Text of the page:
Culture, or “belonging”, is something I think almost any person with a disability has sought and seldom found. “Normal” doesn’t exist, but ideals of normal exist and are constantly enforced in the design of the world. Art is not currently being made for blind people, social environments are not currently being designed for Deaf or hard of hearing people, and public spaces are not often considering “non-normative” individuals in their conception. What we are given is a normative model and then accessibility programming. But the problem with accessibility programming is that is still asks us disabled folks to do the work to get to the normative ideals. I completely shun the concept of accessibility programming. I completely shun the concept of normal. I want the fundamental design of things, from conception, to be centralized around a diversity of experiences and bodies and cultures. I want museums designed for all sorts of disabled people, I want artists and curators to be considering these experiences in the histories we write. I want “normal,” as a concept, to retire. I want to be able to go to a movie or a play any night of the week, not on the specific day and time that has captioning. Accessibility programming is a sort of erasure. It’s divisive, and even though it has good intentions, it is not the answer.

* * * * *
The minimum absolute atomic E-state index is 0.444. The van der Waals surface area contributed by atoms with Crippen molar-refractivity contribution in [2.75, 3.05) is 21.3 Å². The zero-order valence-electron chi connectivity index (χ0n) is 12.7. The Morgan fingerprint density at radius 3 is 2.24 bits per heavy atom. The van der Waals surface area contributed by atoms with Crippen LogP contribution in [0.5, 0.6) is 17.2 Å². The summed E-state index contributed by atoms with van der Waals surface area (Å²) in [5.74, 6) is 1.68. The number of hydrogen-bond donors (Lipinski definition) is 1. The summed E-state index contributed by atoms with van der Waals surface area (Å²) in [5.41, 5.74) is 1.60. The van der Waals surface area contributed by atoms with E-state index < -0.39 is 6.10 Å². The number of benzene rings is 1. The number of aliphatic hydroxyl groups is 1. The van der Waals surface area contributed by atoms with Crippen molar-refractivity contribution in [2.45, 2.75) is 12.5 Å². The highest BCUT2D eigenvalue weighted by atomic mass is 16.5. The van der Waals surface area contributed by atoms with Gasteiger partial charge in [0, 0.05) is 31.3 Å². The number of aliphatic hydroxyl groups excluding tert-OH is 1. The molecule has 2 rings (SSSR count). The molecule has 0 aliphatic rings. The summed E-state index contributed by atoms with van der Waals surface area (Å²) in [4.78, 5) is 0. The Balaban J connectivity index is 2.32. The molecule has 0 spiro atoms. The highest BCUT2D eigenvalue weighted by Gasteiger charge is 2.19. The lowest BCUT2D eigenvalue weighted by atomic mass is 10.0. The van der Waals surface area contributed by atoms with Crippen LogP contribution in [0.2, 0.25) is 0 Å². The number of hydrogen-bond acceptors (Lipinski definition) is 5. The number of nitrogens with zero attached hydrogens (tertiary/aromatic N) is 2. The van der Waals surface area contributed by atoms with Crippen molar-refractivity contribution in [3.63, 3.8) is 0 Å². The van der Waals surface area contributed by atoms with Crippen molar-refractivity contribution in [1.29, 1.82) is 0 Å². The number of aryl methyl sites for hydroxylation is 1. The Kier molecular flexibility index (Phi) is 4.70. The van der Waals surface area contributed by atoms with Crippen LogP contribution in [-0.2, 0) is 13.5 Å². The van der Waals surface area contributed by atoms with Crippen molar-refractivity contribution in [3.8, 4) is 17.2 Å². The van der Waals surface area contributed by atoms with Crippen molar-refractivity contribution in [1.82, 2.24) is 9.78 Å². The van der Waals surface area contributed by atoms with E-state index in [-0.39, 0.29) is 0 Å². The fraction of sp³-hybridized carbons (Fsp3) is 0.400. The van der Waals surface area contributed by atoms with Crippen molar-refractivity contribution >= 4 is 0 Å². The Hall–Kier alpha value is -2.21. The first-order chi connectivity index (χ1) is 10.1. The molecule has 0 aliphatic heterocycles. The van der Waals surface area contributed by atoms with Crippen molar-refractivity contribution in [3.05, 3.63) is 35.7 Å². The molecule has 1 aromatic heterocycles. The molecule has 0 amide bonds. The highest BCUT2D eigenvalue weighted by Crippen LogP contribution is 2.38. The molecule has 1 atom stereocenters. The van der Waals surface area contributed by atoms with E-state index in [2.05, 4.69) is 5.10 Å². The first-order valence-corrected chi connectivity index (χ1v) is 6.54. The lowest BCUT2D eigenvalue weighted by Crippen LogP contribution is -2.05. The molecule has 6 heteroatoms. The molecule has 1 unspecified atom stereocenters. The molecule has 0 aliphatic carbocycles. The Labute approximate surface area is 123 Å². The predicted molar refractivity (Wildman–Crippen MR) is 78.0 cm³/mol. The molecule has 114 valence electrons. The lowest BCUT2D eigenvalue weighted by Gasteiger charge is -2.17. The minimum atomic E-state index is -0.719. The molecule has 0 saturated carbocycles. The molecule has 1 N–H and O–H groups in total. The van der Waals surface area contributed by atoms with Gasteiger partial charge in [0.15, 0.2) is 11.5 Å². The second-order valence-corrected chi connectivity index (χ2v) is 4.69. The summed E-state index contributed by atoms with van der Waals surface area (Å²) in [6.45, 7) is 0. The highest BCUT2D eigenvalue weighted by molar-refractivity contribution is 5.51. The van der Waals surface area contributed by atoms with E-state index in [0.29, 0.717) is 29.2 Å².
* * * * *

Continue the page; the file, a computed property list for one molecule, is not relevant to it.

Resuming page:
A tour group experiencing Pedicord Apts by Ed and Nancy Reddin Keinholz. The installation features audio elements that participants described to those with hearing loss. Photo by Boris Oicherman.